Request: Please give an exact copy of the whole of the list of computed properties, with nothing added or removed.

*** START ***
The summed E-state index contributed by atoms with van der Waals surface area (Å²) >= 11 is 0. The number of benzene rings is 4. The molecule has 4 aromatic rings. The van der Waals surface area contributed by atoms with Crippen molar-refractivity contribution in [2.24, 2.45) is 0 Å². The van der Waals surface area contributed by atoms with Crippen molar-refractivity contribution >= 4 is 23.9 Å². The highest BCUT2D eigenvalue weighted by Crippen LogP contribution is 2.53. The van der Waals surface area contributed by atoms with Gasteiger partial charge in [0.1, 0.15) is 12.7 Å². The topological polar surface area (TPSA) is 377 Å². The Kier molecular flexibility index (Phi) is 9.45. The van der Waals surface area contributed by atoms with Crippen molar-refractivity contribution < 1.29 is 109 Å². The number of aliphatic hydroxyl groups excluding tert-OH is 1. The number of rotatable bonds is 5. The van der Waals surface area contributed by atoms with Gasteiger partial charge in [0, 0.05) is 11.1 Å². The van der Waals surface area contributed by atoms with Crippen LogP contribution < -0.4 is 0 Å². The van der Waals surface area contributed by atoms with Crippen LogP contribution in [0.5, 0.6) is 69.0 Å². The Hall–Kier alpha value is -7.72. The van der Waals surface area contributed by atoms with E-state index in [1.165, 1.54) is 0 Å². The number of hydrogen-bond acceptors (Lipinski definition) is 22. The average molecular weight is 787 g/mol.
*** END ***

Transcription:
The summed E-state index contributed by atoms with van der Waals surface area (Å²) >= 11 is 0. The number of benzene rings is 4. The molecule has 4 aromatic rings. The van der Waals surface area contributed by atoms with Crippen molar-refractivity contribution in [2.24, 2.45) is 0 Å². The van der Waals surface area contributed by atoms with Crippen molar-refractivity contribution >= 4 is 23.9 Å². The highest BCUT2D eigenvalue weighted by Crippen LogP contribution is 2.53. The van der Waals surface area contributed by atoms with Gasteiger partial charge in [0.1, 0.15) is 12.7 Å². The topological polar surface area (TPSA) is 377 Å². The Kier molecular flexibility index (Phi) is 9.45. The van der Waals surface area contributed by atoms with Crippen molar-refractivity contribution < 1.29 is 109 Å². The number of aliphatic hydroxyl groups excluding tert-OH is 1. The number of rotatable bonds is 5. The van der Waals surface area contributed by atoms with Gasteiger partial charge in [0, 0.05) is 11.1 Å². The van der Waals surface area contributed by atoms with Crippen LogP contribution < -0.4 is 0 Å². The van der Waals surface area contributed by atoms with Crippen LogP contribution in [0.5, 0.6) is 69.0 Å². The Hall–Kier alpha value is -7.72. The van der Waals surface area contributed by atoms with E-state index in [1.165, 1.54) is 0 Å². The number of hydrogen-bond acceptors (Lipinski definition) is 22. The average molecular weight is 787 g/mol.